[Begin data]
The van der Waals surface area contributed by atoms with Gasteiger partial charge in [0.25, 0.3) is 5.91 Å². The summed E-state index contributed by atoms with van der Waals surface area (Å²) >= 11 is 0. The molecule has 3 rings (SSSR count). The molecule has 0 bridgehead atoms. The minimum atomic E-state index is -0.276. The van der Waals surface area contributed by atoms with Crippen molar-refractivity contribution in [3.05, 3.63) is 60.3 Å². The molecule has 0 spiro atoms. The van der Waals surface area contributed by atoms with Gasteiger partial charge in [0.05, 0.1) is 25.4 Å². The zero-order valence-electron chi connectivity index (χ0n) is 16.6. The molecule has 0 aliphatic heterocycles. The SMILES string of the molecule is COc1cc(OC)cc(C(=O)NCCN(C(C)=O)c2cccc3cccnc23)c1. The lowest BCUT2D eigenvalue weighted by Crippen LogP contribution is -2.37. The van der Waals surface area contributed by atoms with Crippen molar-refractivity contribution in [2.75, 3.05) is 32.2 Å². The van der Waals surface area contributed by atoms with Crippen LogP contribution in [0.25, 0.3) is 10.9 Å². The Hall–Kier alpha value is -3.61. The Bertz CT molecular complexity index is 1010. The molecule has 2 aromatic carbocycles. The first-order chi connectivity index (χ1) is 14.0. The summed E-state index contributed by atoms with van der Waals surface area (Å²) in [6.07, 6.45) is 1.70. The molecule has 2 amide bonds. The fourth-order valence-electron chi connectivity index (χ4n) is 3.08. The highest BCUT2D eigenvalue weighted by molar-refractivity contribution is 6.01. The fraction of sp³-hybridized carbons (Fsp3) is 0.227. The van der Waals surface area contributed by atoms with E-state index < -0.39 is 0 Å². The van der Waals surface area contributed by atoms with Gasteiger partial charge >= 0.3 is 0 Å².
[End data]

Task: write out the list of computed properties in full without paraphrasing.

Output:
The van der Waals surface area contributed by atoms with Gasteiger partial charge in [0.25, 0.3) is 5.91 Å². The summed E-state index contributed by atoms with van der Waals surface area (Å²) >= 11 is 0. The molecule has 3 rings (SSSR count). The molecule has 0 bridgehead atoms. The minimum atomic E-state index is -0.276. The van der Waals surface area contributed by atoms with Crippen molar-refractivity contribution in [3.05, 3.63) is 60.3 Å². The molecule has 0 spiro atoms. The van der Waals surface area contributed by atoms with Gasteiger partial charge in [0.05, 0.1) is 25.4 Å². The zero-order valence-electron chi connectivity index (χ0n) is 16.6. The molecule has 0 aliphatic heterocycles. The SMILES string of the molecule is COc1cc(OC)cc(C(=O)NCCN(C(C)=O)c2cccc3cccnc23)c1. The lowest BCUT2D eigenvalue weighted by Crippen LogP contribution is -2.37. The van der Waals surface area contributed by atoms with Crippen molar-refractivity contribution in [2.75, 3.05) is 32.2 Å². The van der Waals surface area contributed by atoms with Crippen LogP contribution in [0.25, 0.3) is 10.9 Å². The Hall–Kier alpha value is -3.61. The Bertz CT molecular complexity index is 1010. The molecule has 2 aromatic carbocycles. The first-order chi connectivity index (χ1) is 14.0. The summed E-state index contributed by atoms with van der Waals surface area (Å²) in [6.07, 6.45) is 1.70. The molecule has 2 amide bonds. The fourth-order valence-electron chi connectivity index (χ4n) is 3.08. The highest BCUT2D eigenvalue weighted by molar-refractivity contribution is 6.01. The fraction of sp³-hybridized carbons (Fsp3) is 0.227. The van der Waals surface area contributed by atoms with E-state index < -0.39 is 0 Å². The van der Waals surface area contributed by atoms with Gasteiger partial charge >= 0.3 is 0 Å².